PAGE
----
Electronic cigarettes have made an impression on the Australian public, with the number of smokers increasing by more than 40 per cent in the past year.
But how do you stay safe when the internet can’t help but become a friend to you?
We’ve put together a list of some of the best tips and tricks for using the internet safely.
Don’t get involved in online discussions When the internet is your friend, the only way to get hurt is by being involved.
As with any kind of online conversation, avoid the kind of arguments that are getting heated and instead try to focus on what is actually going on on the internet.
Don the safety goggles if you see any online discussion where the discussion has escalated to violence.
Keep your mouth shut The only way for the internet to make you feel unsafe is to silence you.
As a result, if you’re reading an article or listening to a podcast or talking to a friend on Facebook, don’t respond by making an argument, using words you won’t agree with, or being belligerent.
Instead, try to sit quietly and let the conversation flow.
Take your time When you’re on the go, try and use the time to talk to someone else who isn’t on your phone.
You’ll be less likely to be called into an argument if you just sit down and do it.
If you want to talk online, you’ll need to know when to use your phone to call people or make a call.
Don´t use the internet as a platform to make racist or sexist comments When it comes to online forums, it can be easy to become defensive when someone says something racist or sexism.
The internet is a social space where people can share ideas, and a racist or abusive comment is a form of racism.
If someone posts a racist comment, use the language of the person who made the comment.
If it comes from someone you don’t like, instead of making a direct comment about it, make a comment like: ‘That person needs to learn to speak better English’.
If the person in question doesn’t respond, ignore it. 5.
Don�t use Facebook to talk about your job As a young professional in the UK, I found myself spending a lot of time on Facebook.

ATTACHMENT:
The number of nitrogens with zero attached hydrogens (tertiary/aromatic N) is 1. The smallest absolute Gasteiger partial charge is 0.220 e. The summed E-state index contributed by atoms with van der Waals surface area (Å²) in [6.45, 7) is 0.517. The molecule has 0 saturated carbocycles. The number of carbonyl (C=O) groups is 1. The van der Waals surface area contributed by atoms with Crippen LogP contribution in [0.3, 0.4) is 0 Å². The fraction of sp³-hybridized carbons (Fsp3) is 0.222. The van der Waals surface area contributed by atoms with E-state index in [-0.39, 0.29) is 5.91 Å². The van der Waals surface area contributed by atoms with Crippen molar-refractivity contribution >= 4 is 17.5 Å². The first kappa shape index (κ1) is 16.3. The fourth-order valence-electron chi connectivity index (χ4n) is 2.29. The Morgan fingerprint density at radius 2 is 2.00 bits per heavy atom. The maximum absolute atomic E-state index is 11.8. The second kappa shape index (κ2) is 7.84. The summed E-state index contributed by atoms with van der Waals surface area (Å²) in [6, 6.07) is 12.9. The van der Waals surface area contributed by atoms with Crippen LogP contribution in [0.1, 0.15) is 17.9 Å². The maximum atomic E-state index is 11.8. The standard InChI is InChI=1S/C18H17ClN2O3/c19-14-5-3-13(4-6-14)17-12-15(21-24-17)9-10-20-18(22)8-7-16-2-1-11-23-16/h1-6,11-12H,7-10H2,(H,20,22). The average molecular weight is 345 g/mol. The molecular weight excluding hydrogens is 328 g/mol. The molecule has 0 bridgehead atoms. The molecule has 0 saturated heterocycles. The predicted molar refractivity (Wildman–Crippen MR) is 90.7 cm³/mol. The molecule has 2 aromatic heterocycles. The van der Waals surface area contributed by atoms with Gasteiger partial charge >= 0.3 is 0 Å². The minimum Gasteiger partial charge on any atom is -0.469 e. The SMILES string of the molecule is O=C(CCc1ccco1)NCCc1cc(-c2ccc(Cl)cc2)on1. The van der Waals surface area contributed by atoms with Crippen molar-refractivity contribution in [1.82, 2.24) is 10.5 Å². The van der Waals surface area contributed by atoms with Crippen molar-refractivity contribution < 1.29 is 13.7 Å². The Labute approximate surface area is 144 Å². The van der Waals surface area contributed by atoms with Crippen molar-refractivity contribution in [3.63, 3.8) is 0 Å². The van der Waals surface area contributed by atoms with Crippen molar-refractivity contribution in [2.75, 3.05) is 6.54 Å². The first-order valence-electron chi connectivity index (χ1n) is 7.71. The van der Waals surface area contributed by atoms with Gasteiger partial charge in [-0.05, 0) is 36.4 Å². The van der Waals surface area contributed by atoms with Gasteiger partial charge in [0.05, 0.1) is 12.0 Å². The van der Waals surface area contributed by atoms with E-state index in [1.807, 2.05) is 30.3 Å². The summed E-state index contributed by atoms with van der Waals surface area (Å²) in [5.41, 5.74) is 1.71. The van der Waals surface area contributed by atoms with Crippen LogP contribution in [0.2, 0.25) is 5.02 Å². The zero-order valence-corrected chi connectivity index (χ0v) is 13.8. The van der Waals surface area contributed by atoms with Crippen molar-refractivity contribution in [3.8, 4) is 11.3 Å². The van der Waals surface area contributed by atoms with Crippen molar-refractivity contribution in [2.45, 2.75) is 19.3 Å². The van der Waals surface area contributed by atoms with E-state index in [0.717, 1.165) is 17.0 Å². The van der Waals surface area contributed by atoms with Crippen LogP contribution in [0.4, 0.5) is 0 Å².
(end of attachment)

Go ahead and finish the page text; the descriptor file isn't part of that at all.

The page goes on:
As soon as I realised I was spending so much time on the site, I stopped posting about it.
I still use it as a place to meet people, to chat with friends, and to get advice on what I’m doing with my life.
It was an easy decision to make, but I have learnt to keep my eyes and ears open for other people who might be on Facebook talking about their jobs or their career.
If they’re just posting about themselves or talking about things they’ve never heard of before, that might be a good sign.
Donate if you want someone to talk About the number that are donating to the charity is rising.
This year, there have been an estimated 25,000 donors and more than one million donations have been made in the last few months.
The amount of time we spend online is incredibly addictive and many people are spending a disproportionate amount of their time online.
If something bad happens, the internet will take its toll on you, and you might find it difficult to recover.
Don`t take it personally If you find yourself getting into fights online, don�t get angry or upset about it and don’t let it affect you.
It doesn’t matter if it’s your first or third time online, the more you know about it the better.
If your anger is directed at the other user, the user will be more likely to do what you want.
If the other person has done something wrong or upset you, it might be helpful to explain that you aren’t angry about it but you still feel upset.
Watch what you say Don’t be afraid to listen and watch what you post on Facebook or YouTube.
If people are being rude, insulting, or offensive, they can be easily found by those looking to escalate the conversation.
If a friend or relative is being a jerk or harassing you, they will probably also be easy targets.